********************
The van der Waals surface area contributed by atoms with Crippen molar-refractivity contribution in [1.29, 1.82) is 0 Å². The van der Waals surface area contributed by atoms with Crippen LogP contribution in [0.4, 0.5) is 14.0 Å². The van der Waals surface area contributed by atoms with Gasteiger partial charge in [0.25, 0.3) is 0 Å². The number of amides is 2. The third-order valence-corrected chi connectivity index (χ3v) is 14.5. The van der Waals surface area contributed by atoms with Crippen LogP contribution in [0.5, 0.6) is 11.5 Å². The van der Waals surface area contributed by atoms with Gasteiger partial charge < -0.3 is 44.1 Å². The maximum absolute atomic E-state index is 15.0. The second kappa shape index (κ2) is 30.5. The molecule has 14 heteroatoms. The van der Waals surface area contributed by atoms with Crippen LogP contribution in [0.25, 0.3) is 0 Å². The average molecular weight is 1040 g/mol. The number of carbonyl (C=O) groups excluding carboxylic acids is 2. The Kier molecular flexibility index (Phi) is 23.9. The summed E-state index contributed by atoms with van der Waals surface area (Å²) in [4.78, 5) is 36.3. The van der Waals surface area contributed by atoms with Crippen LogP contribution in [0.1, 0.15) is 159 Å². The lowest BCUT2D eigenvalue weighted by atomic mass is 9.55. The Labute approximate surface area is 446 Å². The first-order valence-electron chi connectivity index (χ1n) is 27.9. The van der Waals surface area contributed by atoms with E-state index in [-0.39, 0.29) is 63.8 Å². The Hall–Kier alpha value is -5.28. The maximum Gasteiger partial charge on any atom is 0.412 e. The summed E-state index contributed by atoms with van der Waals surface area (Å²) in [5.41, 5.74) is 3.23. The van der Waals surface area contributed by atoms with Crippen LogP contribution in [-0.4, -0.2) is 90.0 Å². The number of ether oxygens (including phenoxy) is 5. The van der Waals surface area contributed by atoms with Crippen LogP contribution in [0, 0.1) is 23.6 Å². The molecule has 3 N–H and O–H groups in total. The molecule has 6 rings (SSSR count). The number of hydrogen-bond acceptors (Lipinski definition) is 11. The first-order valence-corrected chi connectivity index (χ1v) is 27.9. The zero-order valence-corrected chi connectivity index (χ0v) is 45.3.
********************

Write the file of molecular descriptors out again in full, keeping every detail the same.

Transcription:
The van der Waals surface area contributed by atoms with Crippen molar-refractivity contribution in [1.29, 1.82) is 0 Å². The van der Waals surface area contributed by atoms with Crippen LogP contribution in [0.4, 0.5) is 14.0 Å². The van der Waals surface area contributed by atoms with Gasteiger partial charge in [0.25, 0.3) is 0 Å². The number of amides is 2. The third-order valence-corrected chi connectivity index (χ3v) is 14.5. The van der Waals surface area contributed by atoms with Crippen LogP contribution in [0.5, 0.6) is 11.5 Å². The van der Waals surface area contributed by atoms with Gasteiger partial charge < -0.3 is 44.1 Å². The maximum absolute atomic E-state index is 15.0. The second kappa shape index (κ2) is 30.5. The molecule has 14 heteroatoms. The van der Waals surface area contributed by atoms with Crippen LogP contribution in [0.25, 0.3) is 0 Å². The average molecular weight is 1040 g/mol. The number of carbonyl (C=O) groups excluding carboxylic acids is 2. The Kier molecular flexibility index (Phi) is 23.9. The summed E-state index contributed by atoms with van der Waals surface area (Å²) in [4.78, 5) is 36.3. The van der Waals surface area contributed by atoms with Crippen LogP contribution in [0.1, 0.15) is 159 Å². The lowest BCUT2D eigenvalue weighted by atomic mass is 9.55. The Labute approximate surface area is 446 Å². The first-order valence-electron chi connectivity index (χ1n) is 27.9. The van der Waals surface area contributed by atoms with E-state index in [-0.39, 0.29) is 63.8 Å². The Hall–Kier alpha value is -5.28. The maximum Gasteiger partial charge on any atom is 0.412 e. The summed E-state index contributed by atoms with van der Waals surface area (Å²) in [5.41, 5.74) is 3.23. The van der Waals surface area contributed by atoms with Crippen LogP contribution in [-0.4, -0.2) is 90.0 Å². The number of ether oxygens (including phenoxy) is 5. The van der Waals surface area contributed by atoms with Crippen LogP contribution in [0, 0.1) is 23.6 Å². The molecule has 3 N–H and O–H groups in total. The molecule has 6 rings (SSSR count). The number of hydrogen-bond acceptors (Lipinski definition) is 11. The first-order valence-corrected chi connectivity index (χ1v) is 27.9. The zero-order valence-corrected chi connectivity index (χ0v) is 45.3.